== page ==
Mariah Carey entered the U.S. Billboard 200 at number eighty and entered the top twenty in its fourth week. It reached number one in its forty-third week, and stayed there for eleven consecutive weeks — to date, the longest stay at number one in Carey's career. It remained in the top twenty for sixty-five weeks and on the Billboard 200 for 112 weeks (just over two years), and it was certified nine times platinum by the Recording Industry Association of America (RIAA) on December 15, 1999, making it one of the best-selling debut albums in the country. Mariah Carey was quite successful for a debut album outside the U.S. It experienced most success in Canada, where it topped the charts for a week and went four times platinum. The album peaked within the top ten in the United Kingdom and Australia; in the former country it spent thirty-six weeks in the top seventy-five, and in the latter it went five times platinum. Its success in Brazil and across continental Europe was limited.
The singles released from Mariah Carey were unsuccessful in most music markets but became very popular in the U.S., making Carey a star there. "Vision of Love" became the first of many Billboard Hot 100 number-one hits for Carey, and topped the charts in Canada, Brazil and New Zealand. "Love Takes Time" reached number one in both the U.S. and Canada, but was only a moderate success in other markets and in some, such as the UK, it failed. "Someday" became another number one for Carey in the U.S. but only reached the top five in Canada, and elsewhere it had little impact. "I Don't Wanna Cry" tied Carey with The Jackson 5 as the act to have their first four singles hit number-one in the U.S., but it had minimal success in other markets except Canada, where it peaked within the top ten. "There's Got to Be a Way" was released in some European countries such as the UK, where it missed the top forty. A fifth single, "Prisoner", was scheduled for release in the U.S. after "I Don't Wanna Cry", but because of the impending release of Carey's second album, "Emotions," it was used only as a promotional single.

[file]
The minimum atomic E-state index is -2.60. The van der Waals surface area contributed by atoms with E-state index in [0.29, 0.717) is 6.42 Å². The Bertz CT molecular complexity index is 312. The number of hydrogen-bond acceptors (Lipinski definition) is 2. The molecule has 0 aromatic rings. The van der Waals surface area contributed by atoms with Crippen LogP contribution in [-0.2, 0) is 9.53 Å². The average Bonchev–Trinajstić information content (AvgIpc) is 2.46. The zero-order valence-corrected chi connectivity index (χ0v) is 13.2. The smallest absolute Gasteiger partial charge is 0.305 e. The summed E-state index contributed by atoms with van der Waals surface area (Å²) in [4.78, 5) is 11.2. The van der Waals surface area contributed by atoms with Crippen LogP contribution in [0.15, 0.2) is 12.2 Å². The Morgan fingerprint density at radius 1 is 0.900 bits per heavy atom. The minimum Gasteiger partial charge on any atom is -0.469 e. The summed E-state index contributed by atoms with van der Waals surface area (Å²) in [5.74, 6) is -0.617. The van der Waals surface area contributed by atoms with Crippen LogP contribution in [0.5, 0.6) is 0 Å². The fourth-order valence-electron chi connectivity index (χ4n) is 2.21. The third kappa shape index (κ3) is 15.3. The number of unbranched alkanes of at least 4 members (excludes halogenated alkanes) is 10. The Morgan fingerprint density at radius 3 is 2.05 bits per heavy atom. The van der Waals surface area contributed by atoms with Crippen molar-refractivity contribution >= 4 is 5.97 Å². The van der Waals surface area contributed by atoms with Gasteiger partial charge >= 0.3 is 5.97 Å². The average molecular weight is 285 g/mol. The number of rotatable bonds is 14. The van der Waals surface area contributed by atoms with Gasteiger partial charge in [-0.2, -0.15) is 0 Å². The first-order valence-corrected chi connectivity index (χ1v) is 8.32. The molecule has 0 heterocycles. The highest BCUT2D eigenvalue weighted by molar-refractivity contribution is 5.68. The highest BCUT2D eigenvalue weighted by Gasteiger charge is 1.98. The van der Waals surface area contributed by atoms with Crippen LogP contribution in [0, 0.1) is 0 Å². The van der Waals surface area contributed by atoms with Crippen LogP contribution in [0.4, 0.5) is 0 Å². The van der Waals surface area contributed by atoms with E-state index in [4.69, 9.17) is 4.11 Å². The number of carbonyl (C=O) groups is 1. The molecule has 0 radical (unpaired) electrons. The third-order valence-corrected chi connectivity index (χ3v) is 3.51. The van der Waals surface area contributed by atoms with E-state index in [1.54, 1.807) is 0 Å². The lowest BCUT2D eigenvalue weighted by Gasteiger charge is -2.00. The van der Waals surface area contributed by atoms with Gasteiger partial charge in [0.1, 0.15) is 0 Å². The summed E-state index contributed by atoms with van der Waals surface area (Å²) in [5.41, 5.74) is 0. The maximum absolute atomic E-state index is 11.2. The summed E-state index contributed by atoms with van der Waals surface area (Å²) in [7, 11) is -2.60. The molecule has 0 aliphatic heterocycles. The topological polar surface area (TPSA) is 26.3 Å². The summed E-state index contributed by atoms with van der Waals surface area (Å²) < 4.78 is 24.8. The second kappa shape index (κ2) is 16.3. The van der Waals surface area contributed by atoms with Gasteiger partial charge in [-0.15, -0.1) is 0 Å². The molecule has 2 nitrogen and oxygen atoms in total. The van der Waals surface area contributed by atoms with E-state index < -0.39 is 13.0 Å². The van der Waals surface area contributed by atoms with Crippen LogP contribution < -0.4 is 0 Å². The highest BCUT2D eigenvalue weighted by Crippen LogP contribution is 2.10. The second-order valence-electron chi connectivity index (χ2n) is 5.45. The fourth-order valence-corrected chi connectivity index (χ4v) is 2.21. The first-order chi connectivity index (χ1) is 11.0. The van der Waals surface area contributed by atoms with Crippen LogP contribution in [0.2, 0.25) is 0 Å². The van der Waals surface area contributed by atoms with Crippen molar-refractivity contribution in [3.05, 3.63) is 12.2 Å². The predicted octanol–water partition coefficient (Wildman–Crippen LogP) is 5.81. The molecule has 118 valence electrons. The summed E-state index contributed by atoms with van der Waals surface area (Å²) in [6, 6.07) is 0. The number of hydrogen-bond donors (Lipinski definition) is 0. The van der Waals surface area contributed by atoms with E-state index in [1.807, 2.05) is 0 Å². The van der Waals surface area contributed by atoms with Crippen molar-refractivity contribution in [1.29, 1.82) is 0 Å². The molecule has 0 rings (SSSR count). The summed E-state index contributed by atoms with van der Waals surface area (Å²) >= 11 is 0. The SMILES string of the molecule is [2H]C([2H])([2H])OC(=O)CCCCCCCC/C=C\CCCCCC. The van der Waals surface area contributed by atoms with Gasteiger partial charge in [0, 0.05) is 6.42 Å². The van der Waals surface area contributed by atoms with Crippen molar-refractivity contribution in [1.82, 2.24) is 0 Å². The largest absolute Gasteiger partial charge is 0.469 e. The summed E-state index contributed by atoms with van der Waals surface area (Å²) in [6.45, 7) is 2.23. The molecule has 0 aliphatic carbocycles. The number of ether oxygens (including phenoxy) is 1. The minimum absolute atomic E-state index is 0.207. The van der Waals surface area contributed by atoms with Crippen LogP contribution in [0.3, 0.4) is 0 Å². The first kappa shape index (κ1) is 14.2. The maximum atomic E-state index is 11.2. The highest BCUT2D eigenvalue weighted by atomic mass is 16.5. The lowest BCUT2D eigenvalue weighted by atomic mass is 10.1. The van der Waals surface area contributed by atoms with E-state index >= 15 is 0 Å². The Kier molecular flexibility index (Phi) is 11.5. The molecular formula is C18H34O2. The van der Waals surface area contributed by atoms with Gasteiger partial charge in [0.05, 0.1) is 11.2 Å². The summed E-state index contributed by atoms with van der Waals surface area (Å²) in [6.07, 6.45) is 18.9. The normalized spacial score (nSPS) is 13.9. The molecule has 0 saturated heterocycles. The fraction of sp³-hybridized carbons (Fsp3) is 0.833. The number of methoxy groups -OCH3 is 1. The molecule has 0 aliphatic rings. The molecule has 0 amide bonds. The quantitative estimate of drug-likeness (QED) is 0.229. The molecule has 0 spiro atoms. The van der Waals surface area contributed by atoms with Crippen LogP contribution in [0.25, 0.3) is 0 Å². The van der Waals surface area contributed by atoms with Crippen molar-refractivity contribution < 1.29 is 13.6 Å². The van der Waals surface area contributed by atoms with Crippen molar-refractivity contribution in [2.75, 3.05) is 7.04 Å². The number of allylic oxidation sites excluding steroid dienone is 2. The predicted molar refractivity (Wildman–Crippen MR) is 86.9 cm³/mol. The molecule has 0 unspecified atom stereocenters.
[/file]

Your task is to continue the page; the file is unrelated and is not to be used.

Mariah Carey was nominated for the 1991 Grammy Award for Album of the Year, while "Vision of Love" received nominations in the categories of Song of the Year, Record of the Year and Best Female Pop Vocal Performance. Carey won for Best Female Pop Vocal Performance and also received the award for Best New Artist. The Album of the Year award was given to Back on the Block by Quincy Jones, Julie Gold won Song of the Year for "From a Distance" by Bette Midler and Phil Collins won Record of the Year with "Another Day in Paradise".
- "Vision of Love" (Carey, Ben Margulies) — 3:30
- "There's Got to Be a Way" (Carey, Ric Wake) — 4:53
- "I Don't Wanna Cry" (Carey, Narada Michael Walden) — 4:48
- "Someday" (Carey, Margulies) — 4:08
- "Vanishing" (Carey, Margulies) — 4:12
- "All in Your Mind" (Carey, Margulies) — 4:45
- "Alone in Love" (Carey, Margulies) — 4:12
- "You Need Me" (Carey, Lawrence) — 3:51
- "Sent from Up Above" (Carey, Lawrence) — 4:04
- "Prisoner" (Carey, Margulies) — 4:24
- "Love Takes Time" (Carey, Margulies) — 3:49
|U.S.||1 (11 weeks)|
|Canada||1 (1 week)|
|Songs||"Vision of Love" · "There's Got to Be a Way" · "I Don't Wanna Cry" · "Someday" · "Vanishing" · "All in Your Mind" · "Alone in Love" · "You Need Me" · "Sent from Up Above" · "Prisoner" · "Love Takes Time"|